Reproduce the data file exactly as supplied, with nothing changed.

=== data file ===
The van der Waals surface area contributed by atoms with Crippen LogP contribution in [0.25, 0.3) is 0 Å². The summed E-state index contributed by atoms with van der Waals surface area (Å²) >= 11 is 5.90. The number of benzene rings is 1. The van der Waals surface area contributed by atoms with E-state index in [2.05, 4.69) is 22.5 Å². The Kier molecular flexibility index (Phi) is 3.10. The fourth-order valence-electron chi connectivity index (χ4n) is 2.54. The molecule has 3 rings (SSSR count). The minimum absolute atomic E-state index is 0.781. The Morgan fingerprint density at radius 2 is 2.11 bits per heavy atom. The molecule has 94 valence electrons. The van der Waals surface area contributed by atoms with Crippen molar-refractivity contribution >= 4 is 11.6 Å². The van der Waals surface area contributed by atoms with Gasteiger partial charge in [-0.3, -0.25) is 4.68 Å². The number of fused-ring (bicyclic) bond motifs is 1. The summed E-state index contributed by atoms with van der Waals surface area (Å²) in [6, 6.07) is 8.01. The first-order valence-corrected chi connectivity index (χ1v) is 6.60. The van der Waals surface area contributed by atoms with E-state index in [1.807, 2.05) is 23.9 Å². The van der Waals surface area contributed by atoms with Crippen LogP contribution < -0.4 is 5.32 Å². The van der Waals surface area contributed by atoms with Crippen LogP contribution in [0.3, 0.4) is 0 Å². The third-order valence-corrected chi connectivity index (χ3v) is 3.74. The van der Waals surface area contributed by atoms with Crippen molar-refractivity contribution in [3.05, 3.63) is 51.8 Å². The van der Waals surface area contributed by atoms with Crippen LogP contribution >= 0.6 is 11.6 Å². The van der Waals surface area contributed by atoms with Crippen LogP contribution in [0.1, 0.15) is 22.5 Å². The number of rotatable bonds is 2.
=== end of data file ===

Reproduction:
The van der Waals surface area contributed by atoms with Crippen LogP contribution in [0.25, 0.3) is 0 Å². The summed E-state index contributed by atoms with van der Waals surface area (Å²) >= 11 is 5.90. The number of benzene rings is 1. The van der Waals surface area contributed by atoms with E-state index in [2.05, 4.69) is 22.5 Å². The Kier molecular flexibility index (Phi) is 3.10. The fourth-order valence-electron chi connectivity index (χ4n) is 2.54. The molecule has 3 rings (SSSR count). The minimum absolute atomic E-state index is 0.781. The Morgan fingerprint density at radius 2 is 2.11 bits per heavy atom. The molecule has 94 valence electrons. The van der Waals surface area contributed by atoms with Crippen molar-refractivity contribution >= 4 is 11.6 Å². The van der Waals surface area contributed by atoms with Gasteiger partial charge in [-0.3, -0.25) is 4.68 Å². The number of fused-ring (bicyclic) bond motifs is 1. The summed E-state index contributed by atoms with van der Waals surface area (Å²) in [6, 6.07) is 8.01. The first-order valence-corrected chi connectivity index (χ1v) is 6.60. The van der Waals surface area contributed by atoms with E-state index in [1.807, 2.05) is 23.9 Å². The van der Waals surface area contributed by atoms with Crippen LogP contribution < -0.4 is 5.32 Å². The van der Waals surface area contributed by atoms with Crippen LogP contribution in [0.3, 0.4) is 0 Å². The third-order valence-corrected chi connectivity index (χ3v) is 3.74. The van der Waals surface area contributed by atoms with Crippen molar-refractivity contribution in [3.05, 3.63) is 51.8 Å². The van der Waals surface area contributed by atoms with Crippen LogP contribution >= 0.6 is 11.6 Å². The van der Waals surface area contributed by atoms with Crippen LogP contribution in [0.1, 0.15) is 22.5 Å². The number of rotatable bonds is 2.